Three Interesting Sakés

Saké is often called rice wine, but that is a misnomer.  While it is an alcoholic beverage made by fermentation, the production process more closely resembles that of beer, and it is made from grain (rice, of course), not fruit.  To make saké, the starch of freshly steamed glutinous rice is converted to sugar and then fermented to alcohol.  Once fermented, the liquid is filtered, heated, and placed in casks for maturing.  Sakés can range from dry to sweet, but even the driest retain a hint of sweetness.

Here are three interesting sakés to try.  All should be served chilled, or at room temperature.  Although the cheap sake you may encounter in sushi restaurants will usually be heated, often too much so, such treatment will destroy the subtleties of these selections.

Nanbu Bijin “Southern Beauty” Tokubetsu Junmai

Tokubetsu translates to “special,” indicating that a special element was incorporated into the brewing process at the discretion of the brew master.  In the case of this sake, that element is the use of the local Ginginga rice which took over eight years to develop and perfect, according to the brewery. The water, yeast, and brewing team are also all from Iwate prefectureJunmai is pure rice wine, with no added alcohol.  Until recently, at least 30% of the rice used for junmai sake had to be milled away, but Junmai no longer requires a specified milling rate.

Junmai is historically considered the “way saké was” and means “rice and water only,”  These brews can have their rice milled to many different levels, from 80% with 20% removal to 55% with 45% removal, as long as the milling percentages are on the label.  The result is that some Junmai can drink very rich and full-bodied, and some drink lighter and more elegant.  They can be served chilled, at room temperature, or warmed (but I suggest avoiding warming this one).

Southern Beauty has been milled to 55%, with 45% removal of rice, as high as it gets.  It is Kosher certified, unusual among sakés.  It has a soft, round character, with a flavor reminiscent of mandarin oranges.  ABV is 15.3%.

http://www.southern-beauty.com/

Tozai “Snow Maiden” Nigori Junmai

Snow Maiden, also known as Hanako, was a koi fish that lived to the age of 226 years in pure mountain water at the base of Japan’s Mt. Ontake.   Nigori, or nigorizake, translates roughly to “cloudy” because of its appearance, and is the oldest style of saké.  The cloudiness is produced when a brewer leaves in some of the rice lees, or sediment. Nigori is not an unfiltered saké however, as the sake is filtered to some degree.  I’m not a big fan of nigori saké because of the rice grit that it always contains.  It is quite delicate here, however, and I found it acceptable.  This expression is relatively dry for a nigori saké, as they always tend toward sweetness.  It has a soft, floral palate, with flavors of cantaloupe and a suggestion of daikon.  ABV is 14.9%.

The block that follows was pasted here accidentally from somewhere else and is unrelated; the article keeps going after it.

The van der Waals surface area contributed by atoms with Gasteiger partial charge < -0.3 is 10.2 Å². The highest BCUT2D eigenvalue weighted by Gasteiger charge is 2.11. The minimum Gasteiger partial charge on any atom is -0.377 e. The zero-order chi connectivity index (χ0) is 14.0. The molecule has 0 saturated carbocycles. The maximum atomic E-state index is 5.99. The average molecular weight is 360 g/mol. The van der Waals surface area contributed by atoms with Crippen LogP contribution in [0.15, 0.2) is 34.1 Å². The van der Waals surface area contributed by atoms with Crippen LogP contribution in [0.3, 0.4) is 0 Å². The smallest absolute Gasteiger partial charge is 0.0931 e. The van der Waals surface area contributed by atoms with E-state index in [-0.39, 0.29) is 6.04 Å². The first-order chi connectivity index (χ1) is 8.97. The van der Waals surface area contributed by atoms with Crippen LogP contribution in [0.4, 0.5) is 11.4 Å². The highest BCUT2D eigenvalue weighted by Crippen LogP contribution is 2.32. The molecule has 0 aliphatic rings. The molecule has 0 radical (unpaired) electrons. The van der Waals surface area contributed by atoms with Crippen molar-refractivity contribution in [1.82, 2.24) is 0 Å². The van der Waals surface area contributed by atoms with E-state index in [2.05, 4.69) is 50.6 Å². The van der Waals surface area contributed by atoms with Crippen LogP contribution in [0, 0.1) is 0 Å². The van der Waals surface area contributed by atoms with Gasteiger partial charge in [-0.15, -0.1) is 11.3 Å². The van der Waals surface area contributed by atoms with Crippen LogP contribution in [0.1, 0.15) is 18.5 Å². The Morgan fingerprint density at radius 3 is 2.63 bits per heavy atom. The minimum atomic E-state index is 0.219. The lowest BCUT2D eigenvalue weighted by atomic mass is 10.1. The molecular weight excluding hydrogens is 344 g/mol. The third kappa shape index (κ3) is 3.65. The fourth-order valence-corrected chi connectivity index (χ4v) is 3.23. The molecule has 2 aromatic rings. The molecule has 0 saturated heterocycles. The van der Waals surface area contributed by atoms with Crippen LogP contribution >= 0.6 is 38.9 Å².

Dassai 45 Junmai Daiginjo

Daiginjo is the highest grade of saké.  Junmai Daiginjo has the highest milling rates in saké production, with a minimum of 50% rice polished away and 50% remaining.  But that standard is often surpassed by brewers looking to push the rice milling envelope, resulting in sakés that can be milled down to 35%, down to 23%, and even 7% remaining!  These sakés are always served chilled.

Dassai translates to ‘Otter Festival.’ The name comes from a local Yamaguchi legend that involves a bunch of happy-go-lucky otters showing off their fishing skills and showing us humans how it’s done properly.  Back in 1981, the Toshiko Akiyoshi-Lew Tabackin Big Band released an album called Tanuki’s Night Out, which tells the story, in music, of Tanuki, another hard-partying otter.

Dassai 45 has been polished to 45% rice remaining, hence the name.   The nose features a banana aroma, with lychee, green apple, and “acidic bubble gum” on the palate.  AVB is 16%.

https://www.asahishuzo.ne.jp/en/

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Momokawa Pearl Saké

Momokawa PearlSaké is often called rice wine, but this is a misnomer.  While it is an alcoholic beverage made by fermentation, the production process more closely resembles that of beer, and it is made from grain (rice, of course), not fruit.  To make saké, the starch of freshly steamed glutinous rice is converted to sugar and then fermented to alcohol.  Once fermented, the liquid is filtered, heated, and placed in casks for maturing.  Sakés can range from dry to sweet, but even the driest retain a hint of sweetness.

This saké is a domestic product from SakéOne saké brewery in Forest Grove, Oregon.  The company began as a saké importer in 1992, and in 1997 they expanded the operation and began brewing saké.